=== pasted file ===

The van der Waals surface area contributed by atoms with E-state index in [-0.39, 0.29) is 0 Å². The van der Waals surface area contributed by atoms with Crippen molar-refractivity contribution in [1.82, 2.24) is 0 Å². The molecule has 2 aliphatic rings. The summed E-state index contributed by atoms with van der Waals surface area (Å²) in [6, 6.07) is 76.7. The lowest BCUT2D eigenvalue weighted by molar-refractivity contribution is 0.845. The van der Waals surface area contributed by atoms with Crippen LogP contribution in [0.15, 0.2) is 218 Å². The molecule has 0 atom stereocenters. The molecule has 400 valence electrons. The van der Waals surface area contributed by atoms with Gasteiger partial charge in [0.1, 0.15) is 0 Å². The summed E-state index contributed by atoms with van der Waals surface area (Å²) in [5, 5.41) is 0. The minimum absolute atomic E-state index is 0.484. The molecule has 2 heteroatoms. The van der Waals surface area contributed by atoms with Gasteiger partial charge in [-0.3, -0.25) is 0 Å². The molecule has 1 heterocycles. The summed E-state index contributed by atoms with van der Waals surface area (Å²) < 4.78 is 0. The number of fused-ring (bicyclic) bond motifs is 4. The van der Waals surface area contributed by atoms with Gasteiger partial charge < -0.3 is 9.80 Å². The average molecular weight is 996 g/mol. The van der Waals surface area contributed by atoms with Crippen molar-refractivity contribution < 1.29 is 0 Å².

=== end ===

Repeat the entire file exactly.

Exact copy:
The van der Waals surface area contributed by atoms with E-state index in [-0.39, 0.29) is 0 Å². The van der Waals surface area contributed by atoms with Crippen molar-refractivity contribution in [1.82, 2.24) is 0 Å². The molecule has 2 aliphatic rings. The summed E-state index contributed by atoms with van der Waals surface area (Å²) in [6, 6.07) is 76.7. The lowest BCUT2D eigenvalue weighted by molar-refractivity contribution is 0.845. The van der Waals surface area contributed by atoms with Crippen LogP contribution in [0.15, 0.2) is 218 Å². The molecule has 0 atom stereocenters. The molecule has 400 valence electrons. The van der Waals surface area contributed by atoms with Gasteiger partial charge in [0.1, 0.15) is 0 Å². The summed E-state index contributed by atoms with van der Waals surface area (Å²) in [5, 5.41) is 0. The minimum absolute atomic E-state index is 0.484. The molecule has 2 heteroatoms. The van der Waals surface area contributed by atoms with Gasteiger partial charge in [-0.3, -0.25) is 0 Å². The molecule has 1 heterocycles. The summed E-state index contributed by atoms with van der Waals surface area (Å²) < 4.78 is 0. The number of fused-ring (bicyclic) bond motifs is 4. The van der Waals surface area contributed by atoms with Gasteiger partial charge < -0.3 is 9.80 Å². The average molecular weight is 996 g/mol. The van der Waals surface area contributed by atoms with Crippen molar-refractivity contribution < 1.29 is 0 Å².